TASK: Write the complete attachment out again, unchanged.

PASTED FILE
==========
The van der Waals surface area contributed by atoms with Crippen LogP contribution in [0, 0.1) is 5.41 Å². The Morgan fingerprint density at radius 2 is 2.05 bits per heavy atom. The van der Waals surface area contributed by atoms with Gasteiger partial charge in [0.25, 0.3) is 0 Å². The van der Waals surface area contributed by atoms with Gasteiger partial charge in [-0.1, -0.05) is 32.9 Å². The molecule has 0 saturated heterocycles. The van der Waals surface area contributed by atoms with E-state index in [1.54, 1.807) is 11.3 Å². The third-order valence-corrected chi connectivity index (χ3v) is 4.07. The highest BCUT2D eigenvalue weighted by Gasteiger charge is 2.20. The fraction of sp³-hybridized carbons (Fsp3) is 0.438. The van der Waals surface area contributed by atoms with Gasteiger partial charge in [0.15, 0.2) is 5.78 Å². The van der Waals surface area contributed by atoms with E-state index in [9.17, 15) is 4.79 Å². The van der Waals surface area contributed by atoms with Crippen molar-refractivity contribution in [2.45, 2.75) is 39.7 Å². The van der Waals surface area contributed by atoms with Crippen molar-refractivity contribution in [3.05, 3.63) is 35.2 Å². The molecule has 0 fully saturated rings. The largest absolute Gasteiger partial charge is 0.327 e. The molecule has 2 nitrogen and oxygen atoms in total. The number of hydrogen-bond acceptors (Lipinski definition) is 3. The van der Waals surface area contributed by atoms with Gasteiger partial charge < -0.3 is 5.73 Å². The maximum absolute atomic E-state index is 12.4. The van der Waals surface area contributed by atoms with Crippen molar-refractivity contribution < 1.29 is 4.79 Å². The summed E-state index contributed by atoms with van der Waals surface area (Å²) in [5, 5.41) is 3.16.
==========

The van der Waals surface area contributed by atoms with Crippen LogP contribution in [0, 0.1) is 5.41 Å². The Morgan fingerprint density at radius 2 is 2.05 bits per heavy atom. The van der Waals surface area contributed by atoms with Gasteiger partial charge in [0.25, 0.3) is 0 Å². The van der Waals surface area contributed by atoms with Gasteiger partial charge in [-0.1, -0.05) is 32.9 Å². The molecule has 0 saturated heterocycles. The van der Waals surface area contributed by atoms with E-state index in [1.54, 1.807) is 11.3 Å². The third-order valence-corrected chi connectivity index (χ3v) is 4.07. The highest BCUT2D eigenvalue weighted by Gasteiger charge is 2.20. The fraction of sp³-hybridized carbons (Fsp3) is 0.438. The van der Waals surface area contributed by atoms with Gasteiger partial charge in [0.15, 0.2) is 5.78 Å². The van der Waals surface area contributed by atoms with E-state index in [9.17, 15) is 4.79 Å². The van der Waals surface area contributed by atoms with Crippen molar-refractivity contribution in [2.45, 2.75) is 39.7 Å². The van der Waals surface area contributed by atoms with Crippen molar-refractivity contribution in [3.05, 3.63) is 35.2 Å². The molecule has 0 fully saturated rings. The largest absolute Gasteiger partial charge is 0.327 e. The molecule has 2 nitrogen and oxygen atoms in total. The number of hydrogen-bond acceptors (Lipinski definition) is 3. The van der Waals surface area contributed by atoms with Gasteiger partial charge < -0.3 is 5.73 Å². The maximum absolute atomic E-state index is 12.4. The van der Waals surface area contributed by atoms with Crippen molar-refractivity contribution < 1.29 is 4.79 Å². The summed E-state index contributed by atoms with van der Waals surface area (Å²) in [5, 5.41) is 3.16.